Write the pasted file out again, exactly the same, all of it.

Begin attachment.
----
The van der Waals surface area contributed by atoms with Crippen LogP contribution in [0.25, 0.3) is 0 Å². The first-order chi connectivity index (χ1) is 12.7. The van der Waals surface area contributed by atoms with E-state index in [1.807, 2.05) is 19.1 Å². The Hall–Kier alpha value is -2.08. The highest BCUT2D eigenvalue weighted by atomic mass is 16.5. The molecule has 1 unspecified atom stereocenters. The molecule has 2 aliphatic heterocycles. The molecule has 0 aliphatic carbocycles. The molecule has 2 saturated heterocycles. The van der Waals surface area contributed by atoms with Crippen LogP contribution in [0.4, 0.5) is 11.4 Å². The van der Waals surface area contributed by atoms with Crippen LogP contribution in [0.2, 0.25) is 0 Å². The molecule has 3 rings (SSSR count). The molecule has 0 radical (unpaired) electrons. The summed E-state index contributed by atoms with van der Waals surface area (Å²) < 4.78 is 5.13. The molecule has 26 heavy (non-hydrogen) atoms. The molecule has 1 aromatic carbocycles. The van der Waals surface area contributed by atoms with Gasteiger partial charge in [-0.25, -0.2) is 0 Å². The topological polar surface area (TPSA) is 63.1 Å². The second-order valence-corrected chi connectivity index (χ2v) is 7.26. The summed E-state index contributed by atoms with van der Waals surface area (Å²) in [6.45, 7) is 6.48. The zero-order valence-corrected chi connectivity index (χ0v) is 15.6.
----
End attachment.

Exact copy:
The van der Waals surface area contributed by atoms with Crippen LogP contribution in [0.25, 0.3) is 0 Å². The first-order chi connectivity index (χ1) is 12.7. The van der Waals surface area contributed by atoms with E-state index in [1.807, 2.05) is 19.1 Å². The Hall–Kier alpha value is -2.08. The highest BCUT2D eigenvalue weighted by atomic mass is 16.5. The molecule has 1 unspecified atom stereocenters. The molecule has 2 aliphatic heterocycles. The molecule has 0 aliphatic carbocycles. The molecule has 2 saturated heterocycles. The van der Waals surface area contributed by atoms with Crippen LogP contribution in [0.4, 0.5) is 11.4 Å². The van der Waals surface area contributed by atoms with Crippen LogP contribution in [0.2, 0.25) is 0 Å². The molecule has 3 rings (SSSR count). The molecule has 0 radical (unpaired) electrons. The summed E-state index contributed by atoms with van der Waals surface area (Å²) < 4.78 is 5.13. The molecule has 26 heavy (non-hydrogen) atoms. The molecule has 1 aromatic carbocycles. The van der Waals surface area contributed by atoms with Gasteiger partial charge in [-0.25, -0.2) is 0 Å². The topological polar surface area (TPSA) is 63.1 Å². The second-order valence-corrected chi connectivity index (χ2v) is 7.26. The summed E-state index contributed by atoms with van der Waals surface area (Å²) in [6.45, 7) is 6.48. The zero-order valence-corrected chi connectivity index (χ0v) is 15.6.